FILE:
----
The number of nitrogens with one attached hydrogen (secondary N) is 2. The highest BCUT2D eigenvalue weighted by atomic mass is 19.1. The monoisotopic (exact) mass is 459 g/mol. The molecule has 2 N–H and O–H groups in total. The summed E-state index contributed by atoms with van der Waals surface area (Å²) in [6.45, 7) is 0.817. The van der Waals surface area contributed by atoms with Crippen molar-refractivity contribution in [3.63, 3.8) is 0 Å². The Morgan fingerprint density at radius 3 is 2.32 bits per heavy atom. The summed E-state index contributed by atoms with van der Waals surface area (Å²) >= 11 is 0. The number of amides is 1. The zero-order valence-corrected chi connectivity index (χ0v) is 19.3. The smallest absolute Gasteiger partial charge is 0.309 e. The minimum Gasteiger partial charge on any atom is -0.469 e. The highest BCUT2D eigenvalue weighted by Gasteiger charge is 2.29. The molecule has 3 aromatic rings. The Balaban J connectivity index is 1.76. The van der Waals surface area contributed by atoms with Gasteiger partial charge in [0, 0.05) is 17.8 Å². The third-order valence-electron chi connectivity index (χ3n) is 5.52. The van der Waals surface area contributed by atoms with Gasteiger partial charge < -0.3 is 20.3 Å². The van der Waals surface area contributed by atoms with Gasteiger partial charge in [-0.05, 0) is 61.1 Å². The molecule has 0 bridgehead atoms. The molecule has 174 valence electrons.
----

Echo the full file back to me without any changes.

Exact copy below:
The number of nitrogens with one attached hydrogen (secondary N) is 2. The highest BCUT2D eigenvalue weighted by atomic mass is 19.1. The monoisotopic (exact) mass is 459 g/mol. The molecule has 2 N–H and O–H groups in total. The summed E-state index contributed by atoms with van der Waals surface area (Å²) in [6.45, 7) is 0.817. The van der Waals surface area contributed by atoms with Crippen molar-refractivity contribution in [3.63, 3.8) is 0 Å². The Morgan fingerprint density at radius 3 is 2.32 bits per heavy atom. The summed E-state index contributed by atoms with van der Waals surface area (Å²) >= 11 is 0. The number of amides is 1. The zero-order valence-corrected chi connectivity index (χ0v) is 19.3. The smallest absolute Gasteiger partial charge is 0.309 e. The minimum Gasteiger partial charge on any atom is -0.469 e. The highest BCUT2D eigenvalue weighted by Gasteiger charge is 2.29. The molecule has 3 aromatic rings. The Balaban J connectivity index is 1.76. The van der Waals surface area contributed by atoms with Gasteiger partial charge in [0, 0.05) is 17.8 Å². The third-order valence-electron chi connectivity index (χ3n) is 5.52. The van der Waals surface area contributed by atoms with Gasteiger partial charge < -0.3 is 20.3 Å². The van der Waals surface area contributed by atoms with Gasteiger partial charge in [-0.05, 0) is 61.1 Å². The molecule has 0 bridgehead atoms. The molecule has 174 valence electrons.